I’ve even caught myself making the same mouth-clicking noises at him that I’ve used while training horses and dogs. (My husband gives me shit when I do it, but there are reasons I’m absentmindedly making that connection.) And much like dogs, kids are also a constant reminder of the beauty of being present in a moment. Both very zen, genuine, impulsive little creatures.

        I think I’ve already shared the ‘Scrubs’ quote with you, about how becoming a parent is “like having a dog that slowly learns to talk.” It’s true. (:

        • Becky Palapala says:

          I totally cluck at Syd.

          When I take her through the park on her walks, I have her on a 30 ft. leash, so she’s sometimes quite a ways from me and runs ahead or lags behind. If I come to the end of it and she’s behind me, not moving, that’s just what comes out of my mouth when I tug on the lead.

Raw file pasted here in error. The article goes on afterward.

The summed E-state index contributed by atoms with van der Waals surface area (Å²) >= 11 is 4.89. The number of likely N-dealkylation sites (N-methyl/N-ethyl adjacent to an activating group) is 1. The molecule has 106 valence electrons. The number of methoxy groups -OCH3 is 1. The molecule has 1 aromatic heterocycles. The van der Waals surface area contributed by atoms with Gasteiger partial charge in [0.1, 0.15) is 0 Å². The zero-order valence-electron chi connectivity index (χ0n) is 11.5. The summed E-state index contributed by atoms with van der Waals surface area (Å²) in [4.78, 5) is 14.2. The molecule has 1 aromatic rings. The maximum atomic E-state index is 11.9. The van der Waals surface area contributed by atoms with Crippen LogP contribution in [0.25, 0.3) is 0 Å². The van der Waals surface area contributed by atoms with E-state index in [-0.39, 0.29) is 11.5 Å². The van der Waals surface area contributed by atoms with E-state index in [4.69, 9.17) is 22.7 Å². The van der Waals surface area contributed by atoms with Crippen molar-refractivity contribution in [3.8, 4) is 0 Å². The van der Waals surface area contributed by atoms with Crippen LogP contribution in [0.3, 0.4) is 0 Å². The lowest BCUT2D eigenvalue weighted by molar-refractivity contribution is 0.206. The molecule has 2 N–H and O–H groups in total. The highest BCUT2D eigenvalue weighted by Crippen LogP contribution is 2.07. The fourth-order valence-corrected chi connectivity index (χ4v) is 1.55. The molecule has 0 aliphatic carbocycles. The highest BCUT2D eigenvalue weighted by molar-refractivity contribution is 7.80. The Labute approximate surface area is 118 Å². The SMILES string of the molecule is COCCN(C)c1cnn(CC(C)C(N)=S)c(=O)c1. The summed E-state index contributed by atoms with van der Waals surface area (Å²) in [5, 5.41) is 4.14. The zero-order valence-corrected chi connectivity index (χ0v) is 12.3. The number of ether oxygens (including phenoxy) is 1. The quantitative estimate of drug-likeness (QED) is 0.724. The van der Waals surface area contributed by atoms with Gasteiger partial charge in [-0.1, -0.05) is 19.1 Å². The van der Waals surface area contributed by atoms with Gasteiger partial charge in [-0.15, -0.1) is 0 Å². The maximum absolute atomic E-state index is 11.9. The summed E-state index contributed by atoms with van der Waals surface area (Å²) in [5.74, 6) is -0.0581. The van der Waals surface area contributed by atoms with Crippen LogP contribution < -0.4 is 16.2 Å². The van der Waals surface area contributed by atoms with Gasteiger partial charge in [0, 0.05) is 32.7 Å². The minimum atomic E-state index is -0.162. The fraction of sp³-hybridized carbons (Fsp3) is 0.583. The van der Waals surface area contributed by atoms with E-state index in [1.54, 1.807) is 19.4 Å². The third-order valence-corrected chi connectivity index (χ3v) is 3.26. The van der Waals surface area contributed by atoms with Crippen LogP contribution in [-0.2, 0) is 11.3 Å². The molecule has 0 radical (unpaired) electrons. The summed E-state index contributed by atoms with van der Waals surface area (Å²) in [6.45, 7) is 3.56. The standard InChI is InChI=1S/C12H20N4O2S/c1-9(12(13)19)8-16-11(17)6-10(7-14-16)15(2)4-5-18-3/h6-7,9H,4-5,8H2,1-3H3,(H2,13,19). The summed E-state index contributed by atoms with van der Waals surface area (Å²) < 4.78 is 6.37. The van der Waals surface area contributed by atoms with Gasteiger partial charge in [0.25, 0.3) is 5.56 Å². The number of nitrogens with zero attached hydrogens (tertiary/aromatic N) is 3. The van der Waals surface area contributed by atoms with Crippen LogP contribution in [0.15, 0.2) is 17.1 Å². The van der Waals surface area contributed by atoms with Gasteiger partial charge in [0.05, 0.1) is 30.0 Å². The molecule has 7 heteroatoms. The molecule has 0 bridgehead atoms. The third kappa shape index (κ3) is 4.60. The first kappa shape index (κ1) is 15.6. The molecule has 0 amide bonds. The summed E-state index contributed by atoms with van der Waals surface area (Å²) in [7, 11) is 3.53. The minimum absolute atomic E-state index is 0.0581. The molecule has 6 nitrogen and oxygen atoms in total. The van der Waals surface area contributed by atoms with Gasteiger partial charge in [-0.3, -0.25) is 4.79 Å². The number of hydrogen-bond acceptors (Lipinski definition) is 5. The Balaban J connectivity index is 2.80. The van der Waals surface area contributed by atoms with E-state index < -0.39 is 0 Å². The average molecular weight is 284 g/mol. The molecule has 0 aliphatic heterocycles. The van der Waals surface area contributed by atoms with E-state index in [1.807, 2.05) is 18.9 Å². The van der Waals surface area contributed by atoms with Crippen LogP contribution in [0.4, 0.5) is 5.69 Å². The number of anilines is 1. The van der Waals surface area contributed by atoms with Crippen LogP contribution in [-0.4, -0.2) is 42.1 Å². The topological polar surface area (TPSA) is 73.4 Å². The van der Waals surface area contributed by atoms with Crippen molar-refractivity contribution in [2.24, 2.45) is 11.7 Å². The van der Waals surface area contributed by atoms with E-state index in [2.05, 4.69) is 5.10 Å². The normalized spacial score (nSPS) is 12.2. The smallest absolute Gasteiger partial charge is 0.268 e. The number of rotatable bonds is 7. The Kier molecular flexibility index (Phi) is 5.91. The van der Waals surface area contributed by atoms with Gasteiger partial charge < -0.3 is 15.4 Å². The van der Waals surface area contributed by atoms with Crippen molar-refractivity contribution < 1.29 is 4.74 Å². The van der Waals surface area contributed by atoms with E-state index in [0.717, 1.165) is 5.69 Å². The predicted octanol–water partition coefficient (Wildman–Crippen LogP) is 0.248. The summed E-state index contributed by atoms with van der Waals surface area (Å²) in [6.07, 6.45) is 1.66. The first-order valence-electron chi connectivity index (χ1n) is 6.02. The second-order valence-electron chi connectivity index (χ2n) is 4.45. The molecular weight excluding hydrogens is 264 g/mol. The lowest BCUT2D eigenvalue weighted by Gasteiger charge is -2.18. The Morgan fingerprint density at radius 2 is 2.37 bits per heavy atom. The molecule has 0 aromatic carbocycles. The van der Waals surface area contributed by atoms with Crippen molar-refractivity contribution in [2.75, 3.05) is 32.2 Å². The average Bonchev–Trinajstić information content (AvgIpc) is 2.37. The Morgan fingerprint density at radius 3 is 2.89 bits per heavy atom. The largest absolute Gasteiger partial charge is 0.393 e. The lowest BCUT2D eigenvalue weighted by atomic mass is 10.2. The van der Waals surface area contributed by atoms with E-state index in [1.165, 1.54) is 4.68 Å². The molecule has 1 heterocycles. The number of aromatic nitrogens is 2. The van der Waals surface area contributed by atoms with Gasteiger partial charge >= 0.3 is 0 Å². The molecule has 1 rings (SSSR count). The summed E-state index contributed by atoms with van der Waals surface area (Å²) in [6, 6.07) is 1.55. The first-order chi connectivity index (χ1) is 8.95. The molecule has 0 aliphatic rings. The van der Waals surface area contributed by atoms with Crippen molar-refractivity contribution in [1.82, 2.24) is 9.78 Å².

And much like dogs, kids are also a constant reminder of the beauty of being present in a moment. Both very zen, genuine, impulsive little creatures.

          If this is true, I’m going to like having a kid. I’m about 90% sure this what I like so much about my dog.

        • Brad Listi says:

          It’s kind of an apt comparison. But only kind of.

          Having a kid is (obviously) much more involved than having a puppy.

          And I think you’ll find that your obsession with Syd will lessen considerably in the coming year. (I use the word “obsession” lightly — you know what I mean.) The dog is like a dress rehearsal for the kid. I know that’s a cheap thing to say, but it’s at least somewhat true.